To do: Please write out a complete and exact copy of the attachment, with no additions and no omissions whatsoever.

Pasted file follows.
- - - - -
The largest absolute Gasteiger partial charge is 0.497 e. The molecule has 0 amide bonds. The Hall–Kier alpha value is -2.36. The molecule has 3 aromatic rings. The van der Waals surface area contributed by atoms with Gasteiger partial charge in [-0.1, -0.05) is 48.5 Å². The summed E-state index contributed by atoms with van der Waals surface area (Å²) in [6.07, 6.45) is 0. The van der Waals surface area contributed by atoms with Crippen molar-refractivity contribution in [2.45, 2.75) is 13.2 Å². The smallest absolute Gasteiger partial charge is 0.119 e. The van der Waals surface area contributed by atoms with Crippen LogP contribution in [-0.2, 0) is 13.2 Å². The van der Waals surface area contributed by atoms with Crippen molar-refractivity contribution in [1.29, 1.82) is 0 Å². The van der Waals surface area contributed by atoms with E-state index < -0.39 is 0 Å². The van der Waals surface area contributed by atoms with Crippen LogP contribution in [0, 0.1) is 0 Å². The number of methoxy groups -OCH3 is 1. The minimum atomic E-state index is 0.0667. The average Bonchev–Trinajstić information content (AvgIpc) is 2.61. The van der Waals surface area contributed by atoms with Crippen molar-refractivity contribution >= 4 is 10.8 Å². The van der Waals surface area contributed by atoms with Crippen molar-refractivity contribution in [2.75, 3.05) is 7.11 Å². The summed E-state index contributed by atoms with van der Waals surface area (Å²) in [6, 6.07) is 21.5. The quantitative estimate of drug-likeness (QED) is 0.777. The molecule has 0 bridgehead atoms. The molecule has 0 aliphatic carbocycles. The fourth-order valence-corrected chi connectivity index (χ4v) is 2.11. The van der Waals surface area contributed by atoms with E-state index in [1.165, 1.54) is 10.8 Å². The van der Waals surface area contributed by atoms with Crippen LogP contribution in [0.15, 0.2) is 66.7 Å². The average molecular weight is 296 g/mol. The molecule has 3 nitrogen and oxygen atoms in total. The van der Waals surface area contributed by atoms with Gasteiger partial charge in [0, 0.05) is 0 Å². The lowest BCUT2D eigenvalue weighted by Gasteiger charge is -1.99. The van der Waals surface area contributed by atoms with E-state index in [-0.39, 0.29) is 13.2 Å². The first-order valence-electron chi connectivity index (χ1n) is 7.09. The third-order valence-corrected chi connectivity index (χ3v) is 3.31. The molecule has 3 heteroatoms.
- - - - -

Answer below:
The largest absolute Gasteiger partial charge is 0.497 e. The molecule has 0 amide bonds. The Hall–Kier alpha value is -2.36. The molecule has 3 aromatic rings. The van der Waals surface area contributed by atoms with Gasteiger partial charge in [-0.1, -0.05) is 48.5 Å². The summed E-state index contributed by atoms with van der Waals surface area (Å²) in [6.07, 6.45) is 0. The van der Waals surface area contributed by atoms with Crippen molar-refractivity contribution in [2.45, 2.75) is 13.2 Å². The smallest absolute Gasteiger partial charge is 0.119 e. The van der Waals surface area contributed by atoms with Crippen LogP contribution in [-0.2, 0) is 13.2 Å². The van der Waals surface area contributed by atoms with Crippen molar-refractivity contribution in [1.29, 1.82) is 0 Å². The van der Waals surface area contributed by atoms with E-state index < -0.39 is 0 Å². The van der Waals surface area contributed by atoms with Crippen LogP contribution in [0, 0.1) is 0 Å². The number of methoxy groups -OCH3 is 1. The minimum atomic E-state index is 0.0667. The average Bonchev–Trinajstić information content (AvgIpc) is 2.61. The van der Waals surface area contributed by atoms with Crippen molar-refractivity contribution >= 4 is 10.8 Å². The van der Waals surface area contributed by atoms with Crippen molar-refractivity contribution in [2.75, 3.05) is 7.11 Å². The summed E-state index contributed by atoms with van der Waals surface area (Å²) in [6, 6.07) is 21.5. The quantitative estimate of drug-likeness (QED) is 0.777. The molecule has 0 bridgehead atoms. The molecule has 0 aliphatic carbocycles. The fourth-order valence-corrected chi connectivity index (χ4v) is 2.11. The van der Waals surface area contributed by atoms with E-state index in [1.165, 1.54) is 10.8 Å². The van der Waals surface area contributed by atoms with Crippen LogP contribution in [0.15, 0.2) is 66.7 Å². The average molecular weight is 296 g/mol. The molecule has 3 nitrogen and oxygen atoms in total. The van der Waals surface area contributed by atoms with Gasteiger partial charge in [0, 0.05) is 0 Å². The lowest BCUT2D eigenvalue weighted by Gasteiger charge is -1.99. The van der Waals surface area contributed by atoms with E-state index in [-0.39, 0.29) is 13.2 Å². The first-order valence-electron chi connectivity index (χ1n) is 7.09. The third-order valence-corrected chi connectivity index (χ3v) is 3.31. The molecule has 3 heteroatoms.